April 30 - Ricketts Glen State Park, PA - Hiking "Falls Trail"

I decided to visit the other park that Cathy suggested, Ricketts Glen. It's about 20 miles West of Frances Slocum S.P. It is best known for its hiking trails and waterfalls. I hiked about a five mile trail. It's usually a full loop, but some hikers were hurt on one section last year, it is closed for repair as a result. So it was a down and back kind of deal which was fine for two reasons, I knew that as far as I walked I was going to have to rewalk, and it gave me a chance to spy the good photo ops on my way in so I could take the pictures I wanted on the way out. I left for the hike at about a quarter to three in the afternoon, later than I would usually leave on a hike on an unfamiliar trail. I took a small backpack containing all I would probably need to survive in the woods for a few days....I believe in preparedness. The pack contained a fleece, rain jacket, three power bars, and a liter of water. It didn't look like it was going to rain, it wasn't cold, and I wasn't hungry...that's why I took the rain gear, fleece, and power bars....I drank the water.

I parked at a trail head which required me to navigate a different trail for about a half a mile to hook up with the "Falls Trail". The "signage" in the park was poor to say the least. It wasn't for a lack of signs, there were signs all over the place, they just weren't very clear, or descriptive, or an arrow would be pointing right, I mean right smack dab in the V of a fork in the trail so I wasn't sure which way to go. As I began I took a gamble with such a sign and walked about 20 minutes before deciding I was going the wrong way and that I should turn around. I was contemplating turning around the whole time I was walking, but if I turned around and I was on the right trail I'd have to retrace my steps, if I was wrong I'd end up in the middle of a 12 mile trail I didn't want to be on. Crazy mind games the forest plays on you in that situation. It was kind of creepy, but worth it in the end. I came upon a deer on the side of the trail, I approached slowly with the camera and another put its head up from behind a log. They let me get within about 20 yards before they disappeared into the woods, their camouflage is incredible late in the day with long shadows. They are no doubt seriously overpopulated in this area and are probably considered pests by locals, but when you just kind of come upon them in the woods they're pretty cool. I couldn't get them both in the same frame, below the one is about to bolt.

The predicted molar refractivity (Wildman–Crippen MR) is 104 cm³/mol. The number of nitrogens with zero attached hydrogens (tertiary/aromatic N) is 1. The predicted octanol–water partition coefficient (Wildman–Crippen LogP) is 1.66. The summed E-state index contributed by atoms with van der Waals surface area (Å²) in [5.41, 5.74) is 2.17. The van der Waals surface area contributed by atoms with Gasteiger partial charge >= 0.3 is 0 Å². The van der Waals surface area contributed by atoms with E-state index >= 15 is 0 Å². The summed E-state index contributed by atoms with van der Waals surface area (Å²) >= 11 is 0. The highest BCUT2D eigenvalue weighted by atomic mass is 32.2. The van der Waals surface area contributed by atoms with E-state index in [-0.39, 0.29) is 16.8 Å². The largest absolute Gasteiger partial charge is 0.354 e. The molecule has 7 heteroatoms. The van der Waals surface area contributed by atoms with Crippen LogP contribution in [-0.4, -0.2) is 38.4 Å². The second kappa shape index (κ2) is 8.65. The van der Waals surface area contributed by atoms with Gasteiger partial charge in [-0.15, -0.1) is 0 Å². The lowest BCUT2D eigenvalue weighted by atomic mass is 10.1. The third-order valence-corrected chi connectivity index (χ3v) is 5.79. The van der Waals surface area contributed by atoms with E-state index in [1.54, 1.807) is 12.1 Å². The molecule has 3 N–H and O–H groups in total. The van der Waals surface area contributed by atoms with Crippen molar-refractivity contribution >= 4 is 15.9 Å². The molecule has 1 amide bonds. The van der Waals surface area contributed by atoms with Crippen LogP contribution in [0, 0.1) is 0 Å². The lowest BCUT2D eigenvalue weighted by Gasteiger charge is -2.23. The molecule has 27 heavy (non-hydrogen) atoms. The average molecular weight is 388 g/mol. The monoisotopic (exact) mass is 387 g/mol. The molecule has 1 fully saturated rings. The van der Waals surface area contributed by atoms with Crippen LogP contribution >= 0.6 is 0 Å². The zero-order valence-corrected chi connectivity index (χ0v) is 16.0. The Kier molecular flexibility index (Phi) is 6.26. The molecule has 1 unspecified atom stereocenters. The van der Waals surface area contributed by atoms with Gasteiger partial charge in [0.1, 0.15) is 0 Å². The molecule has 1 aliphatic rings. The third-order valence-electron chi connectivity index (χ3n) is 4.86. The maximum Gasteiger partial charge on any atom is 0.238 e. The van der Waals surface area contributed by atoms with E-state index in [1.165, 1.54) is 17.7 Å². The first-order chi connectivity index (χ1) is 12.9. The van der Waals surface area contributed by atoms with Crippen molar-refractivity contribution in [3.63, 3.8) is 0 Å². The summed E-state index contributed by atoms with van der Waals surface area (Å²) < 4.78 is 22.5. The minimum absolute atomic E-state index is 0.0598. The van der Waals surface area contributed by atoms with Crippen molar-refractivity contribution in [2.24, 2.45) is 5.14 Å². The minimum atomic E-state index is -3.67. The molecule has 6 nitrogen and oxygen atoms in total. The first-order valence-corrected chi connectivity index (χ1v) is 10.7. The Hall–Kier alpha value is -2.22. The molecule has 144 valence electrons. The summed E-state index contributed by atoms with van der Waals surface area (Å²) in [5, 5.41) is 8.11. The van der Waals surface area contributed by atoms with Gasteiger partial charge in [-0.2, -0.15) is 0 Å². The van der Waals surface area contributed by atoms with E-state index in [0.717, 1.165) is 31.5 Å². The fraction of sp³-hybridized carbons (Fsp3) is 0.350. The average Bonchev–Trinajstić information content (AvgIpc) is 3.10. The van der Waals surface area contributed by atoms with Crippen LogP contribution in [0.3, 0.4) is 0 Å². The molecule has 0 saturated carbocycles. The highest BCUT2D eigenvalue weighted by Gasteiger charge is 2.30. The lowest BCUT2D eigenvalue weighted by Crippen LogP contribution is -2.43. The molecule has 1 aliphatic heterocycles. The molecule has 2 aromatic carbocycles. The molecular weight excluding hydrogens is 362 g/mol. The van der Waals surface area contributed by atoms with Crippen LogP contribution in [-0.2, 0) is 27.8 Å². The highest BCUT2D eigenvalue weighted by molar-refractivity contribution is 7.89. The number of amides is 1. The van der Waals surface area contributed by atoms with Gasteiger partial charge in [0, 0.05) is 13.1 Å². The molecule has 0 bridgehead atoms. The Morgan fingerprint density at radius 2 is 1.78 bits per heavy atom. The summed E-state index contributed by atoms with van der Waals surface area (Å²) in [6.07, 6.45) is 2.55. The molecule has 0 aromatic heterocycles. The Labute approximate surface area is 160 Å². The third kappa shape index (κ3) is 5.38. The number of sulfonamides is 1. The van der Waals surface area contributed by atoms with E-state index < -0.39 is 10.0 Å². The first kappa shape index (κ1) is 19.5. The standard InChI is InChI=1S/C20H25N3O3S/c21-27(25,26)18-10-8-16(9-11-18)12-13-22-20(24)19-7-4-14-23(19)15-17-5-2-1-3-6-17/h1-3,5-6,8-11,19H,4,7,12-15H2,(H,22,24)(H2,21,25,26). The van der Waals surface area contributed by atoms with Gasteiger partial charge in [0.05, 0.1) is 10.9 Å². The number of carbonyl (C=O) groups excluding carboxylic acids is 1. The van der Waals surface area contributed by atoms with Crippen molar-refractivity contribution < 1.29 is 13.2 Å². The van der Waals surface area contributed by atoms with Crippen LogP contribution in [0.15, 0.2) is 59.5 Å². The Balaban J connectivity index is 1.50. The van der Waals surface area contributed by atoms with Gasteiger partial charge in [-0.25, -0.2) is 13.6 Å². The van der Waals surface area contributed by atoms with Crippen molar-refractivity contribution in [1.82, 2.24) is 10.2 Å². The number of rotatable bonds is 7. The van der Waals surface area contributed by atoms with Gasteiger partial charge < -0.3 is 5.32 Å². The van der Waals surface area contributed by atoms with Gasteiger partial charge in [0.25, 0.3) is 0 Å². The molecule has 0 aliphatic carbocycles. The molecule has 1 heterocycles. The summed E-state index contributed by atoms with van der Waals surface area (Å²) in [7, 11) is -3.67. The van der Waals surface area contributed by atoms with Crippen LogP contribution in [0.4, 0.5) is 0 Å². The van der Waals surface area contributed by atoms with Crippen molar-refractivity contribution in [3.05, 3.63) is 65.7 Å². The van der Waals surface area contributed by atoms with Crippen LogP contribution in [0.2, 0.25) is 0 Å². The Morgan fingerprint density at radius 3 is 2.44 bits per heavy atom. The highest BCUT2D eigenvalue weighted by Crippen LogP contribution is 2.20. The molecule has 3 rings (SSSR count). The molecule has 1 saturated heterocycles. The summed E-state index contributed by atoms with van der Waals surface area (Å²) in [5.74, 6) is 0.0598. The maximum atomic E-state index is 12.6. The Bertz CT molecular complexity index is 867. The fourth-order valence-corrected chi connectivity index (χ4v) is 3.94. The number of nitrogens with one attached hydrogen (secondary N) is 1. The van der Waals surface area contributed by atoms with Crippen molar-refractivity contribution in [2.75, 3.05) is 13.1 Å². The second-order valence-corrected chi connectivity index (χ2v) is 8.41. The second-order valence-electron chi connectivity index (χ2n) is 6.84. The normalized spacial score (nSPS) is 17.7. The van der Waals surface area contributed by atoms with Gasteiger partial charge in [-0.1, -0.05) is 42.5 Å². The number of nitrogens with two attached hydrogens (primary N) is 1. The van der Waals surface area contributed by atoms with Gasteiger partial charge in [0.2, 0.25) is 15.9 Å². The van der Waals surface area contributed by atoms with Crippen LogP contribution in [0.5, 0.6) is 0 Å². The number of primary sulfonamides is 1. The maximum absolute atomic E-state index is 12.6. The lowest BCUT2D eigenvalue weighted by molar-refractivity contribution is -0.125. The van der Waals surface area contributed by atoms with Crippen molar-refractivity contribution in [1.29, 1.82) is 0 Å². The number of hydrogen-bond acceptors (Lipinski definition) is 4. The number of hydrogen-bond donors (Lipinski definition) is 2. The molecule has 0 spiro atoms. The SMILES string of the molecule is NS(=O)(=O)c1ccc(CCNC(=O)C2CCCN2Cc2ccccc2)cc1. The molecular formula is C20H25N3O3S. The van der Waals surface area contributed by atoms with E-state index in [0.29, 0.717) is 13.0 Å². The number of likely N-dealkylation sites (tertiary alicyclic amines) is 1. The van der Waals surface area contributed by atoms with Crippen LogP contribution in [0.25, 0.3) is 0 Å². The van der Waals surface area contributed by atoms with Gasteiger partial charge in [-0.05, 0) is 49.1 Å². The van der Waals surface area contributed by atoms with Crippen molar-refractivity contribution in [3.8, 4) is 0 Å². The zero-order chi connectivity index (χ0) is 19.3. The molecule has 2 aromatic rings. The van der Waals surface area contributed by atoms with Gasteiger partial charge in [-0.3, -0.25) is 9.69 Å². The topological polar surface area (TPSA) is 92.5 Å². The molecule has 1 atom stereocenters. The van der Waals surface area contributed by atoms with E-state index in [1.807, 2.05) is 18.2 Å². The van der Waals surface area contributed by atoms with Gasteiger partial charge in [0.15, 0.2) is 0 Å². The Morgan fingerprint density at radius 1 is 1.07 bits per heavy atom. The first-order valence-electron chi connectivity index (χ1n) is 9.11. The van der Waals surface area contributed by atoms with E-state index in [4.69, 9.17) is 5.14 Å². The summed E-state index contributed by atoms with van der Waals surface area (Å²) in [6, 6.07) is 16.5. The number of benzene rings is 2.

The map I got at the ranger station was as poor as the signs. I like to think I have an idea of what I'm doing when it comes to reading maps and navigating trails, this place seemed to uneccesarily complicated. Only the very beginning of the trail was like a dirt road as seen in the deer picture. It was classified as "very difficult" by the map and the ranger I talked to. I'll have to give it credit, it wasn't easy. Some of it was steep and really wet, drainage water everywhere. Again, we can thank the glaciers for the rocks here. Strewn about the woods, big ones, little ones, some have trees attempting to eek out a meager existence on them, almost like a bonsai tree.

Once on the right trail (I think) I had been walking for about ten minutes and no waterfalls. A family approached me coming the other direction on the trail and before I could ask them, they asked me.
"Are the falls that way?" the father asked.
"Uh, I was hoping you were going to tell me the falls were that way" I replied.
So dad says, "Awe we should have taken the other fork in the trail back there, we weren't sure which way to go."
I pulled out the map to take a look, to ask them where they parked and entered the trail.
"Oh, a map. Where'd you get a map?" the mother asked.
Can you believe that? This guy takes his wife and two little girls into the woods after 3:00 with no map (or clue in general it would appear)? I guess I interrupted the Darwinian process on that trail. They turned around and we were all back on the right track. The falls weren't far away. I spent about three hours on the trail, the evening light was good for pictures.


A deer bounding across the trail.


A 94 foot waterfall along the trail.

A brook through the woods.
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Interesting reflections in the water.
 
Almost like a Bonsai tree...surviving on a rock.
 
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